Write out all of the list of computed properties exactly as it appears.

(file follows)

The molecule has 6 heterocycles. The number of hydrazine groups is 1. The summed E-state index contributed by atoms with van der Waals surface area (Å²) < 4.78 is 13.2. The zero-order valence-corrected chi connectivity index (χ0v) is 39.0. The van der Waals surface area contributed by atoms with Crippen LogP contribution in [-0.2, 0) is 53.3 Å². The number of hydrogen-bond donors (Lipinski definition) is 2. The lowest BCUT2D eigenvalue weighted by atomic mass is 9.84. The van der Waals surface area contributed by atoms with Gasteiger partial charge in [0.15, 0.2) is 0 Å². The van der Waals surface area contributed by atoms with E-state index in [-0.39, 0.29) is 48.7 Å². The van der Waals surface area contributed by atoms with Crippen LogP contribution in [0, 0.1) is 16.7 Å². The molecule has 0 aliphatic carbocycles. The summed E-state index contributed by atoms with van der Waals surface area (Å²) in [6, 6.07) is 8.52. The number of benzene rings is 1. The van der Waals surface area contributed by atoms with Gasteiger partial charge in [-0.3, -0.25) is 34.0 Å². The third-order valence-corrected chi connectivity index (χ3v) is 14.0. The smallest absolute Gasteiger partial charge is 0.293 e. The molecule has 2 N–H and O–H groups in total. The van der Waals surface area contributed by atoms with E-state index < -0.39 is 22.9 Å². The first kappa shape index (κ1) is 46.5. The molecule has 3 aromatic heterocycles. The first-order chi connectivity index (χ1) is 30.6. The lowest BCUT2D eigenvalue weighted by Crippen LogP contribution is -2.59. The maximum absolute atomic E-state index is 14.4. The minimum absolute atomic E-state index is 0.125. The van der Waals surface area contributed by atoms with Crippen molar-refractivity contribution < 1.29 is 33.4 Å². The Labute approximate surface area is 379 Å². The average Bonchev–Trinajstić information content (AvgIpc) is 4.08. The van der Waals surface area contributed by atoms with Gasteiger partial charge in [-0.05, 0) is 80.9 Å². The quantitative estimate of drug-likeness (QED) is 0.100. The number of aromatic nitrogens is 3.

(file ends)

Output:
The molecule has 6 heterocycles. The number of hydrazine groups is 1. The summed E-state index contributed by atoms with van der Waals surface area (Å²) < 4.78 is 13.2. The zero-order valence-corrected chi connectivity index (χ0v) is 39.0. The van der Waals surface area contributed by atoms with Crippen LogP contribution in [-0.2, 0) is 53.3 Å². The number of hydrogen-bond donors (Lipinski definition) is 2. The lowest BCUT2D eigenvalue weighted by atomic mass is 9.84. The van der Waals surface area contributed by atoms with Gasteiger partial charge in [0.15, 0.2) is 0 Å². The van der Waals surface area contributed by atoms with E-state index in [-0.39, 0.29) is 48.7 Å². The van der Waals surface area contributed by atoms with Crippen LogP contribution in [0, 0.1) is 16.7 Å². The molecule has 0 aliphatic carbocycles. The summed E-state index contributed by atoms with van der Waals surface area (Å²) in [6, 6.07) is 8.52. The number of benzene rings is 1. The van der Waals surface area contributed by atoms with Gasteiger partial charge in [-0.3, -0.25) is 34.0 Å². The third-order valence-corrected chi connectivity index (χ3v) is 14.0. The smallest absolute Gasteiger partial charge is 0.293 e. The molecule has 2 N–H and O–H groups in total. The van der Waals surface area contributed by atoms with E-state index < -0.39 is 22.9 Å². The first kappa shape index (κ1) is 46.5. The molecule has 3 aromatic heterocycles. The first-order chi connectivity index (χ1) is 30.6. The lowest BCUT2D eigenvalue weighted by Crippen LogP contribution is -2.59. The maximum absolute atomic E-state index is 14.4. The minimum absolute atomic E-state index is 0.125. The van der Waals surface area contributed by atoms with Crippen molar-refractivity contribution < 1.29 is 33.4 Å². The Labute approximate surface area is 379 Å². The average Bonchev–Trinajstić information content (AvgIpc) is 4.08. The van der Waals surface area contributed by atoms with Gasteiger partial charge in [-0.05, 0) is 80.9 Å². The quantitative estimate of drug-likeness (QED) is 0.100. The number of aromatic nitrogens is 3.